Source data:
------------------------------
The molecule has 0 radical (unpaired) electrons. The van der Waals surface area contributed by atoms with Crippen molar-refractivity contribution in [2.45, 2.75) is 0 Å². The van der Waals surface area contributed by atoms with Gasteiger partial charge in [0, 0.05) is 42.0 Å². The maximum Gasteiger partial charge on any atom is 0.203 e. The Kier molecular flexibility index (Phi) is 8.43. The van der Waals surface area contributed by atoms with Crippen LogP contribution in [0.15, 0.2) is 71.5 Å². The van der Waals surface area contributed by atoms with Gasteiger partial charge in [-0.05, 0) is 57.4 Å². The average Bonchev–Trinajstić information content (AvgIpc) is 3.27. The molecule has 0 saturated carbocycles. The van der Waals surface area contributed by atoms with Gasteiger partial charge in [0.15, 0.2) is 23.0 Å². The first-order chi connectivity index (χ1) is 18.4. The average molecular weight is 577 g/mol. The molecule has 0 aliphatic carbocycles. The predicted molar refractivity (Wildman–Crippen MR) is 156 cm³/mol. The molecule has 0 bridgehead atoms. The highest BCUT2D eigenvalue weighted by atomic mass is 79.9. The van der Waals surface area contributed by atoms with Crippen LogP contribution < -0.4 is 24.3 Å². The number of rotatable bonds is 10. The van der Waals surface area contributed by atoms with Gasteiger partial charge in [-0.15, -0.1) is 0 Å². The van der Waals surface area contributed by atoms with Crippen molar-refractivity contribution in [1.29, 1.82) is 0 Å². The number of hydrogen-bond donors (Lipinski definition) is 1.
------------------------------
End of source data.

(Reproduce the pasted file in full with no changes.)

The molecule has 0 radical (unpaired) electrons. The van der Waals surface area contributed by atoms with Crippen molar-refractivity contribution in [2.45, 2.75) is 0 Å². The van der Waals surface area contributed by atoms with Gasteiger partial charge in [0, 0.05) is 42.0 Å². The maximum Gasteiger partial charge on any atom is 0.203 e. The Kier molecular flexibility index (Phi) is 8.43. The van der Waals surface area contributed by atoms with Crippen LogP contribution in [0.15, 0.2) is 71.5 Å². The van der Waals surface area contributed by atoms with Gasteiger partial charge in [-0.05, 0) is 57.4 Å². The average Bonchev–Trinajstić information content (AvgIpc) is 3.27. The molecule has 0 saturated carbocycles. The van der Waals surface area contributed by atoms with Gasteiger partial charge in [0.15, 0.2) is 23.0 Å². The first-order chi connectivity index (χ1) is 18.4. The average molecular weight is 577 g/mol. The molecule has 0 aliphatic carbocycles. The predicted molar refractivity (Wildman–Crippen MR) is 156 cm³/mol. The molecule has 0 bridgehead atoms. The highest BCUT2D eigenvalue weighted by atomic mass is 79.9. The van der Waals surface area contributed by atoms with Crippen LogP contribution < -0.4 is 24.3 Å². The number of rotatable bonds is 10. The van der Waals surface area contributed by atoms with Gasteiger partial charge in [-0.15, -0.1) is 0 Å². The van der Waals surface area contributed by atoms with Crippen molar-refractivity contribution in [1.29, 1.82) is 0 Å². The number of hydrogen-bond donors (Lipinski definition) is 1.